Directions displayed must be dynamic and relative to the position of the user at all times.
Sending alerts about lost objects must be flexible and consider a variety of exceptions and alternative use cases.
Optimizing UX for the linearity of voiceover, and not just for UI.
Included haptic and audio feedback to support navigation.
Added a compass to support visual navigation.
Included the option to set reminders for specific items and alerts for forgotten items in public spaces.
Emphasizing voice assistant capabilities and shortcuts.
These are the main changes we made to our app after the testing. It includes creating additional features to support easy navigation to the item, a more customized way to be notified of missing items, a clearer hierarchy of our dashboard, and emphasizing the voice assistant capabilities.
Below is Sticky's design language that includes the color palette, typeface, font size, icons, and components. Our team decided to choose a typeface that has a distinctive letterform to increase readability and character recognition. We also decided with the dark mode theme for higher contrast.
Sticky guides users through the onboarding process of activating and saving a tracker to the item dashboard with illustrations and voice overlay. With the technology of the camera AI sensor, users can get a seamless item identification and also set alerts for items left out of a certain range.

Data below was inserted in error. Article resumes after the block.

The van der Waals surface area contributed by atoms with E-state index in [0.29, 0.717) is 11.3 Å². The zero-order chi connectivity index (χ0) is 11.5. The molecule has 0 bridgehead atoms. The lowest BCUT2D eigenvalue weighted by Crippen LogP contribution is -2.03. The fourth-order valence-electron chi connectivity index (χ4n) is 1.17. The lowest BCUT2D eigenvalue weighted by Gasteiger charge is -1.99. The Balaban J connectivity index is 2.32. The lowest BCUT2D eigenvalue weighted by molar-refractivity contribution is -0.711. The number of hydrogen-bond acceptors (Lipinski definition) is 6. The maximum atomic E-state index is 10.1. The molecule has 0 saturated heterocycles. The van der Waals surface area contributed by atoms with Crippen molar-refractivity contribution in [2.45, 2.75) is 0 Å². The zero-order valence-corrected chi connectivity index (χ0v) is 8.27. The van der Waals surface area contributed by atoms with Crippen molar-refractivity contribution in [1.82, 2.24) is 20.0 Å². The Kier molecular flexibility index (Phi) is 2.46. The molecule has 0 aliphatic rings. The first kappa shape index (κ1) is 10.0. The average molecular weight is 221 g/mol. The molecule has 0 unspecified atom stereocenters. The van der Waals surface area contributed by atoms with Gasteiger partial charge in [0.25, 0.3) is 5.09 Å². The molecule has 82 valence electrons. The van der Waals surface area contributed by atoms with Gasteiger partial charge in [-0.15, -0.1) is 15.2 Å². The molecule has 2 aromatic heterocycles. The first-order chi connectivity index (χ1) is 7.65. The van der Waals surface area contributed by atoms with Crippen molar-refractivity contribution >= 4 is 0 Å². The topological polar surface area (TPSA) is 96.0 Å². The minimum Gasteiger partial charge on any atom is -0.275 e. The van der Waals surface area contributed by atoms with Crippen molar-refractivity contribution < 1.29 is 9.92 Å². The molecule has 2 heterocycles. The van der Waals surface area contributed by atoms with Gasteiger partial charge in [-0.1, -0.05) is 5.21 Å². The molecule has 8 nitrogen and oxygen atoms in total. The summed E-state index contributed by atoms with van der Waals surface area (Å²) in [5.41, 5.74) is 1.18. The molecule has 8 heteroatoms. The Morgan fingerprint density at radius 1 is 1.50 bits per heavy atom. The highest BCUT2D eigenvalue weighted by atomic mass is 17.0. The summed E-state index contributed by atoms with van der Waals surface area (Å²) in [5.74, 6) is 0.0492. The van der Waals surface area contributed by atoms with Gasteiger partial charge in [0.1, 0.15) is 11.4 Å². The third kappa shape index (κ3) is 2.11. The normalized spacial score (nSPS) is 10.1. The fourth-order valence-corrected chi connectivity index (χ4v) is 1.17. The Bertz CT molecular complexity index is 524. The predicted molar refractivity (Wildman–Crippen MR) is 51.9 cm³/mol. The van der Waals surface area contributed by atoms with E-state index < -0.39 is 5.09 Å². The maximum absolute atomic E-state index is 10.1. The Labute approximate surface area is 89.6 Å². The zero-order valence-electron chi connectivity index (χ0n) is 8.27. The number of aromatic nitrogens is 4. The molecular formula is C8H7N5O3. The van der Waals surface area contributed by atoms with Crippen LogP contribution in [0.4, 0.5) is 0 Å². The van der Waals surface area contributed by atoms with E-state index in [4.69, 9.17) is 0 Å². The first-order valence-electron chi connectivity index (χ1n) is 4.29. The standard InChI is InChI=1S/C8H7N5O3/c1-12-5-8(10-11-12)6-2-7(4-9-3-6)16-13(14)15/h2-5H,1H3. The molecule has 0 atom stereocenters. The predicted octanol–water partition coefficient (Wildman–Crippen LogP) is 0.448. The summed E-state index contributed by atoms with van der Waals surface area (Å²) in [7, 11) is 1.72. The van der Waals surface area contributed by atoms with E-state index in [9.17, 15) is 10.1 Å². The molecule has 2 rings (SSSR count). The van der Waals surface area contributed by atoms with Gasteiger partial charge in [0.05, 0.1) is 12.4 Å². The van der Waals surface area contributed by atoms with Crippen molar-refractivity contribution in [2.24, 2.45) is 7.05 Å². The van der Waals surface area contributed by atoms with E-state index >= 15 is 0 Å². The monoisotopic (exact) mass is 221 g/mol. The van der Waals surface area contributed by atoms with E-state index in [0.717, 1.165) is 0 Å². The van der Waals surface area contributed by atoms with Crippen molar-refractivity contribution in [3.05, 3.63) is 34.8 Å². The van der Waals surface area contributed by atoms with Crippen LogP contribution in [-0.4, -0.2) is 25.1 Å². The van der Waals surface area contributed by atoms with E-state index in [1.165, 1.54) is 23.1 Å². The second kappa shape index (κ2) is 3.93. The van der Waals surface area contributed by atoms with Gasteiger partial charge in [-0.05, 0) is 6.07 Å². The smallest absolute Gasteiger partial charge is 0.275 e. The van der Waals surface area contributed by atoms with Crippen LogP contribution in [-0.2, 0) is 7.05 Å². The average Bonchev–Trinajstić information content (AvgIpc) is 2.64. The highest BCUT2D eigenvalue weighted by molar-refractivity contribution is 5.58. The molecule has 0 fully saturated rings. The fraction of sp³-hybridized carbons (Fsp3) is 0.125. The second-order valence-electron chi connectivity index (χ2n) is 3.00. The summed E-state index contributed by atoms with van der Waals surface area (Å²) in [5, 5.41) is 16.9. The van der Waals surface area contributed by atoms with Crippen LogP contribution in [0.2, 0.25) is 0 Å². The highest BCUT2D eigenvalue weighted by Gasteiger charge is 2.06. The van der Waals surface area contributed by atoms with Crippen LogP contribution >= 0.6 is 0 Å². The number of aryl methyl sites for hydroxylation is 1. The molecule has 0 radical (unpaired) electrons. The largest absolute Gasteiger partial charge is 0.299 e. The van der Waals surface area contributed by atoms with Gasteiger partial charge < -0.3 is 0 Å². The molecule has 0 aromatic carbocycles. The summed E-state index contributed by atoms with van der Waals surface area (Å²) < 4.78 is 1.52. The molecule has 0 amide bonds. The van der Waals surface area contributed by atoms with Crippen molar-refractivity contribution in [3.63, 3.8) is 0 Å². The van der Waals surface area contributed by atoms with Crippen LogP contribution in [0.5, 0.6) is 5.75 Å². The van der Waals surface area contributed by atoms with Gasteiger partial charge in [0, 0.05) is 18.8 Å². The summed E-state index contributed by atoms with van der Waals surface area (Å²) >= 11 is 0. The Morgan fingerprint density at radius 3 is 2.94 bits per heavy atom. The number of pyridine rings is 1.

VOICE ASSISTANT & NAVIGATION TOOL
Voice assistant provides quick shortcuts to check item status and app functions. Through the feature, users can also get clear and precise directions to the lost items with audio and haptic feedback, a visual compass, and camera AI.
House map provides users with the precise location of items at home. With the ability to see the location of each tracked item with the indicator dots, users can locate items easier and faster in these familiar spaces.
To conveniently remind users of their various items, there are custom settings for items left at home or out of range in public. When the selected item is out of a set location range, Sticky will send out a notification as a reminder of the forgotten item.
CUSTOMIZABLE UI SETTING
To be accessible to people with varying vision abilities, the app interface is customizable to best suit the user's need with the option of light mode, dark mode, accessible themes for color blindness, and changing text size.
Sticky is rechargeable and notifies you when it is low on battery. To quickly check the status, open the item dashboard that displays battery life with the ring indicator.
Sticky has a variety of features including voice assistant, audio and haptic feedback, cardinal directions for navigation, and customizable UI.
Easily find your items by clicking on the ring alarm tool or open navigation. Use the voice assistant as a shortcut to find anything you need within the app.
PUTTING ACCESSIBILITY FIRST
The main goal for my team was to create an assistive and user-friendly product for people that are visually impaired. We conducted interviews and research to empathize with the users and understand their needs. Through the experience, I have become more mindful when designing interactions to remove unnecessary pain or friction in the use of products.
With a refined working prototype, we hope to conduct another round of usability testing and iterate along the way to reveal areas of confusion and uncover opportunities to improve the overall user experience. We also wish to further explore the physical form and material of the tracker as a tactile experience.